David Cameron has admitted that he lived "in the shadow" of his older brother when he was a teenager.
The Prime Minister's comments come in the latest edition of the Big Issue, which he guest edited. They draw a parallel with the experience of Ed Miliband, who overhauled sibling David to win the Labour leadership last year.
Before that Ed - four years younger - followed David to Corpus Christi college at Oxford and then into parliament and government.
Alex Cameron, 47, a criminal lawyer who heads his chambers in London and is said to earn £1 million a year, was three years David's senior at Eton.
He went to Bristol University while David went to Oxford, before beginning his political career in the Conservative Party's research department.
In the publication's regular column, My Younger Self, the Prime Minister wrote: "I lived in the shadow of my older brother. He was three years older, went to the same school, and was a huge success, on the sports field and almost always lead actor in the school plays.
"It was great to have that kind of role model, and I was incredibly proud of him, but like many younger brothers you find yourself always a few steps behind.
"If I could give my younger self some advice, I'd say: don't worry about it; your life is not predetermined; you'll find your own feet in your own way. It was not until I left school that I felt I was breaking out of my brother's shadow and doing my own thing."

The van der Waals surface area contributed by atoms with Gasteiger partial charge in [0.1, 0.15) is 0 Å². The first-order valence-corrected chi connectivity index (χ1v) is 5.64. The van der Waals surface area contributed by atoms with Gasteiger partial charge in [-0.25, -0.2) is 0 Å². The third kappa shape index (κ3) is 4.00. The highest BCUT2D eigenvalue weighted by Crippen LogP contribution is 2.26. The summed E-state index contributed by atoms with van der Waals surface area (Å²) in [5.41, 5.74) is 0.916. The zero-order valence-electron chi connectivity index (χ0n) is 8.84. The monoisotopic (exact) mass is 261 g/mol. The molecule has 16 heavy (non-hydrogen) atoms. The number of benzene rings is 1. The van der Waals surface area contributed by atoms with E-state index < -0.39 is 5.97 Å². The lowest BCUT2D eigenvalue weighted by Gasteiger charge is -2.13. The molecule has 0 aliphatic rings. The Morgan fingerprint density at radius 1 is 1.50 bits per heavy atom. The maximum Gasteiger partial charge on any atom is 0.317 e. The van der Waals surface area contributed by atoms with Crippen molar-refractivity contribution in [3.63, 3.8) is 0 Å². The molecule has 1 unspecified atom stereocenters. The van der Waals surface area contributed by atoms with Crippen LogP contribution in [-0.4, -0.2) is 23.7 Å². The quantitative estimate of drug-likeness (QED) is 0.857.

Mr Cameron conceded that, in contrast to his older brother, he "didn't always put the effort in" in sport and other subjects at school, and instead "just went through the motions, drifting along".
Mr Cameron praised his "strong family" and father Ian, who died last year.
He wrote: "My dad had an amazing ability to always look on the bright side of life. He was disabled. He had short legs, not enough toes and no heels, yet he did everything with us - tennis, swimming, holidays, and was always the most tremendous fun.
"Because I grew up with him, I am not sure I even realised how amazing he was - if I was 16 again, I'd tell him."
He added: "A lot has been written about my background, but the great privilege of my upbringing wasn't just the wealth, it was the warmth. We all got on, we were all there for each other, there was so much love and support."
The Prime Minister said his political philosophy was formed by his travels round Eastern Europe after leaving school - including a trip to the former Soviet Union.
"I will never forget the greyness of life under Communism, the lack of choice, freedom and expression," he added.
"I began to develop a political consciousness, a sense of what was right and wrong. In particular, the importance of freedom and the state being there to serve people, not be their master."